You need everything you are using visible on your screen at all times. Stopping to flick between windows will distrurb your workflow and if you are anything like me likely lead to something being closed that was essential.

Laptops (Macbook / Windows) – Minimum screen size: 15 inches

Desktop (Mac / Windows) – Minimum screen size: 21 inches

We recommend an iMac with a 27 inch screen. It makes recording and editing so much easier and allows you to access all your essential tools on one screen.

Tablets (Android / Windows / iPad) – As big as you can afford

Phones – yes, some people manage to record everything on their phones. While this may work great with podcasts, vocal interviews and vloggers, it’s not practical for music production and editing. Why make life hard for your self? Get a nice macbook or desktop PC and a comfy chair. Recording and editing takes time, do it in comfort.

Two Screens – this is the best option for most recording studios. One screen for your main recording software, the other for feeds, chats, input controllers and the internet. Always keep your main screen clutter free. Most computers will allow you to add a second screen – either by cable or wireless.

Keyboard

Gamers love mechanical clicky keyboards – but if you listen close you will here that tap tap sound in the background while they are streaming. You do not want that getting into your music or vocal mix. Choose a soft click keyboard (the Mac ones are fantastic).

A backlit keyboard can be very useful if you prefer to work in low light conditions. Some offer the ability to customise the colour of individual keys which could save lots of time when using keyboard shortcuts to edit mixes.

Mouse

Just like your keyboard, your mouse can be noisy. There are lots of soft click options available. A good soft mouse mat will help reduce the noise of the mouse being dragged across the desk.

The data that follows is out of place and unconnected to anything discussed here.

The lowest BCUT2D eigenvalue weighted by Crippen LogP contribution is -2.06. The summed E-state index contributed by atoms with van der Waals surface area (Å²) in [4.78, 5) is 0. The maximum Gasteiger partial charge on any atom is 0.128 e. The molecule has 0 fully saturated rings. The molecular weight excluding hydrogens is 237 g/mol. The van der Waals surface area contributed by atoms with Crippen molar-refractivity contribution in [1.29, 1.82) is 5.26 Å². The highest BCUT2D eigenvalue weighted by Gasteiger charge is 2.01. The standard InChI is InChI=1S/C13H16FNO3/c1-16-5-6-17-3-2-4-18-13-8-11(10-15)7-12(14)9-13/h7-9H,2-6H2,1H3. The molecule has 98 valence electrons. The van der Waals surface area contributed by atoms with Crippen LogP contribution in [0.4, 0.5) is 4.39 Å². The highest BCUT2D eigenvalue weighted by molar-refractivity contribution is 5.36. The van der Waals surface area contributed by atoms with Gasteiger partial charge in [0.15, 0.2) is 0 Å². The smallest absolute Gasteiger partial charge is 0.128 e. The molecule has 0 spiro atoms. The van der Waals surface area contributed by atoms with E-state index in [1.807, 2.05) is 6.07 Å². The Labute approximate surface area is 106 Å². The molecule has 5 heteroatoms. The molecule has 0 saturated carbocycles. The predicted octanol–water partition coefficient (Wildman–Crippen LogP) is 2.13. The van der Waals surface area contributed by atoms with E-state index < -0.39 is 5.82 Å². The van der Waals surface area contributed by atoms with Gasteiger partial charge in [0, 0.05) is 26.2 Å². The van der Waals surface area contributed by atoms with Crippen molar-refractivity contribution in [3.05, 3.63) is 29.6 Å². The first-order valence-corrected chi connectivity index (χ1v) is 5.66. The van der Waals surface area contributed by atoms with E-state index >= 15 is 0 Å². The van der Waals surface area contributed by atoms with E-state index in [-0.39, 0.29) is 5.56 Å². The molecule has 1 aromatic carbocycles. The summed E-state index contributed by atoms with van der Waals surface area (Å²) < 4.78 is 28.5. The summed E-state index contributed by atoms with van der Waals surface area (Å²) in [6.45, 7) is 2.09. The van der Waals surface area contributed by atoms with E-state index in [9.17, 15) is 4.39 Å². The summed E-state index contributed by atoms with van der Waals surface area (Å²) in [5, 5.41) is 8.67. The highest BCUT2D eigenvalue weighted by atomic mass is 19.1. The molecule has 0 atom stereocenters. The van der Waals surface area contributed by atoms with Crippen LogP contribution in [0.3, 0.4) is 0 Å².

What do Home Recording Expert use?

For our mobile studio recordings, we use a 2019 MacBook Pro with 2.3 GHz 8-Core Intel Core i9 and 16 GB 2400 MHz DDR4 RAM – it is virtually silent, so no background noise. The speed is breathtaking. It can easily cope with multiple tasks. It was an expensive investment, but one that has paid for itself many times.

Our main studio machine is a 27 inch iMac with an i7 processor and 32gb ram. The screen is gorgeous and extremely easy to read. We swapped out the fusion drive for an SSD drive as their was some latency issues when reading and writing to the original hard drive.

We also run a Windows desktop PC with 32gb RAM and two 27 inch screens. This is great for producing DJ tracks and live streaming. The PC body sits under the desk on top of a thick piece of foam to reduce vibrations. All the fans are silent and the hard drive is SSD. You wouldn’t even know it was switched on.

Alternatives

iPad

We don’t have a great deal of experience using iPads in the recording studio setting, but the latest versions are extremely powerful and can be linked up to external devices. iPads in the past only allowed for wireless or bluetooth connectivity to midi devices and audio interfaces, but the delay (latency) was always an issue. We are looking forward to trying out the new iPads soon and will post a review as soon as we do.

Android Tablets

There are some amazing apps for music creation – and many of them are completely free. If you are a DJ, there are some brilliant sound pads and mixer interfaces available. Our only issue with tablets has been the lack of connectivity of external devices with minimal latency. But like the iPads, we will keep an eye out for something in the android tablet line that addresses this problem.

Conclusion: You do not need to break the bank to purchase a computer for your studio, but you do need something reliable, fast and silent. You may even find that your exising PC or MAC is up for the job.

Whatever you choose, buy it and get on with creating your music or vocals. Try not to get caught up in all the tech. Too many people waste a lot of time studying the endless options available. Truth is, just about any modern computer will have more than enough power and resources needed to record and produce your work. The computer is just a tool to help you get your unique talent out there – so buy the best you can afford and start recording!

Stephen @ Team HRE

A professional bass player and singer, Stephen has over 30 years experience in the music industry playing at all levels. He has spent most of those years in recording studios working with some of the best producers and musicians.